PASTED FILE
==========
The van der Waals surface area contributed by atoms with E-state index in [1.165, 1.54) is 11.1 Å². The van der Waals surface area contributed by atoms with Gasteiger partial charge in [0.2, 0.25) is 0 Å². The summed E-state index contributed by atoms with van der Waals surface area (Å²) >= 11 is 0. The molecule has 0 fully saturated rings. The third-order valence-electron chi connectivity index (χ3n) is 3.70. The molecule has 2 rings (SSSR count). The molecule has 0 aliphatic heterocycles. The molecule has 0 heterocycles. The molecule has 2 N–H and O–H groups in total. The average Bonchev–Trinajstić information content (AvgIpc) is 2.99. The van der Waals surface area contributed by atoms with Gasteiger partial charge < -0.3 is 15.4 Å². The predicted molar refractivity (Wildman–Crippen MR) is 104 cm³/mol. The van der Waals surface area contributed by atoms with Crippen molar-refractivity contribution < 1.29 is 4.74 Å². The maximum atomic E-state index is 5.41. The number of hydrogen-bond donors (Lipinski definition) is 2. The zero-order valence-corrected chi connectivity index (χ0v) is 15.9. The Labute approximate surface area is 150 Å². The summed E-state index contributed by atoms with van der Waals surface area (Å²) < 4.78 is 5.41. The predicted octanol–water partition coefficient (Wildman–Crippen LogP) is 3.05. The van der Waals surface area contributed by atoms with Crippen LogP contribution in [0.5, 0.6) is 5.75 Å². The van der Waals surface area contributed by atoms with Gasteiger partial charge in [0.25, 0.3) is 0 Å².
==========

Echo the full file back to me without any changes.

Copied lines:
The van der Waals surface area contributed by atoms with E-state index in [1.165, 1.54) is 11.1 Å². The van der Waals surface area contributed by atoms with Gasteiger partial charge in [0.2, 0.25) is 0 Å². The summed E-state index contributed by atoms with van der Waals surface area (Å²) >= 11 is 0. The molecule has 0 fully saturated rings. The third-order valence-electron chi connectivity index (χ3n) is 3.70. The molecule has 2 rings (SSSR count). The molecule has 0 aliphatic heterocycles. The molecule has 0 heterocycles. The molecule has 2 N–H and O–H groups in total. The average Bonchev–Trinajstić information content (AvgIpc) is 2.99. The van der Waals surface area contributed by atoms with Gasteiger partial charge < -0.3 is 15.4 Å². The predicted molar refractivity (Wildman–Crippen MR) is 104 cm³/mol. The van der Waals surface area contributed by atoms with Crippen molar-refractivity contribution < 1.29 is 4.74 Å². The maximum atomic E-state index is 5.41. The number of hydrogen-bond donors (Lipinski definition) is 2. The zero-order valence-corrected chi connectivity index (χ0v) is 15.9. The Labute approximate surface area is 150 Å². The summed E-state index contributed by atoms with van der Waals surface area (Å²) < 4.78 is 5.41. The predicted octanol–water partition coefficient (Wildman–Crippen LogP) is 3.05. The van der Waals surface area contributed by atoms with Crippen LogP contribution in [0.5, 0.6) is 5.75 Å². The van der Waals surface area contributed by atoms with Gasteiger partial charge in [0.25, 0.3) is 0 Å².